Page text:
Direct download (2 more)  
     
    Export citation  
     
    My bibliography  
  30.  17
    Kerry McKenzie (forthcoming). Relativities of Fundamentality. Studies in History and Philosophy of Science Part B: Studies in History and Philosophy of Modern Physics.
    No categories
    Direct download (2 more)  
     
    Export citation  
     
    My bibliography  
  31.  20
    Andrew McFarland, Metaphysics and Natural Kinds: Slingshots, Fundamentality, and Causal Structure.
    My dissertation addresses a question relevant to metaphysics, philosophy of language, and philosophy of science: What are natural kinds? I explore a view that holds that natural kinds are complex, structural properties that involve causal structure. Causal structure describes the idea that for the many properties associated with natural kinds, these properties are nomically linked - that is causally connected - in such a way that the properties of non-natural kinds are not. After criticizing arguments in favor of a nominalist (...)
    No categories
    Direct download (2 more)  
     
    Export citation  
     
    My bibliography  
  32.  10
    Agustin Rayo (2015). Essence Without Fundamentality. Theoria. An International Journal for Theory, History and Foundations of Science 30 (3):349-363.
    No categories
    Direct download (2 more)  
     
    Export citation  
     
    My bibliography  
  33.  44
    Tian Yu Cao (2003). Appendix: Ontological Relativity and Fundamentality – is QFT the Fundamental Theory? Synthese 136 (1):25 - 30.
  34.  21
    Abd al-Rasul‘Ubudiyyat (2007). The Fundamentality of Existence and the Subjectivity of Quiddity. Topoi 26 (2):201-212.
    Direct download  
     
    Export citation  
     
    My bibliography  
  35.  12
    Daniel C. Russell (2008). Agent-Based Virtue Ethics and the Fundamentality of Virtue. American Philosophical Quarterly 45 (4):329 - 347.
    Direct download (2 more)  
     
    Export citation  
     
    My bibliography  
  36.  8
    Daniel Wohlfarth (2013). A New View of “Fundamentality” for Time Asymmetries in Modern Physics. In Vassilios Karakostas & Dennis Dieks (eds.), Epsa11 Perspectives and Foundational Problems in Philosophy of Science. Springer 281--292.
    Direct download  
     
    Export citation  
     
    My bibliography  
  37.  1
    Kerry McKenzie (2011). Arguing Against Fundamentality. Studies in History and Philosophy of Science Part B: Studies in History and Philosophy of Modern Physics 42 (4):244-255.
    No categories
    Direct download (2 more)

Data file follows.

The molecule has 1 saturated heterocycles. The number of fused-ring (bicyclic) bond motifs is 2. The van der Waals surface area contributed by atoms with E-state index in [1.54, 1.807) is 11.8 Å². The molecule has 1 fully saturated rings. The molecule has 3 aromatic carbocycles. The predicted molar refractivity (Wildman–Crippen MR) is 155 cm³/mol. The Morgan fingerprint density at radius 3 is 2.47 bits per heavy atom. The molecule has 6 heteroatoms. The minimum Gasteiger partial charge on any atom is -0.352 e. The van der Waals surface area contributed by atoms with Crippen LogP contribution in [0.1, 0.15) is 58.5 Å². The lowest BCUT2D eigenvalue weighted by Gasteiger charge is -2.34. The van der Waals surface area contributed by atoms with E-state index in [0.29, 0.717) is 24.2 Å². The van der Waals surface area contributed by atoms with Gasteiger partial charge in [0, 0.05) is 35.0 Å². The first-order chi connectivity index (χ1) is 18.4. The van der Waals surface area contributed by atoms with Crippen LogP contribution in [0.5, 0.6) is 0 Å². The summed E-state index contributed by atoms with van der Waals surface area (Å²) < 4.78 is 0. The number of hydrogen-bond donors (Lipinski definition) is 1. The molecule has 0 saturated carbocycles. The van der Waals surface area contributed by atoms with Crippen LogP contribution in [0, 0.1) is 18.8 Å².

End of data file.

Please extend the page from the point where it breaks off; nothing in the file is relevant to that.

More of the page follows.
Export citation  
     
    My bibliography  
  38.  5
    Peter Simons (2013). Fundamentality, and Freedom. In Sophie C. Gibb & Rögnvaldur Ingthorsson (eds.), Mental Causation and Ontology. Oxford University Press 233.
    Direct download  
     
    Export citation  
     
    My bibliography  
  39. Peter Simons (2013). Continuant Causation, Fundamentality, and Freedom. In Sophie C. Gibb & Rögnvaldur Ingthorsson (eds.), Mental Causation and Ontology. Oxford University Press
  40. Cao Tianyu (2003). Appendix: Ontological Relativity and Fundamentality. Synthese 136:25-30.
     
    Export citation  
     
    My bibliography  
  41.  95
    Jan Plate (2016). Logically Simple Properties and Relations. Philosophers' Imprint 16 (1):1-40.
    This paper presents an account of what it is for a property or relation (or ‘attribute’ for short) to be logically simple. Based on this account, it is shown, among other things, that the logically simple attributes are in at least one important way sparse. This in turn lends support to the view that the concept of a logically simple attribute can be regarded as a promising substitute for Lewis’s concept of a perfectly natural attribute. At least in part, the (...)
    Direct download (2 more)  
     
    Export citation  
     
    My bibliography  
  42. Tuomas E. Tahko (2014). Boring Infinite Descent. Metaphilosophy 45 (2):257-269.
    In formal ontology, infinite regresses are generally considered a bad sign. One debate where such regresses come into play is the debate about fundamentality. Arguments in favour of some type of fundamentalism are many, but they generally share the idea that infinite chains of ontological dependence must be ruled out. Some motivations for this view are assessed in this article, with the conclusion that such infinite chains may not always be vicious. Indeed, there may even be room for a (...)
    Direct download (7 more)  
     
    Export citation  
     
    My bibliography   8 citations  
  43.  58
    Nathan Wildman (forthcoming). On Shaky Ground? In Ricki Bliss & Graham Priest (eds.), Reality and its Structure. Oxford University Press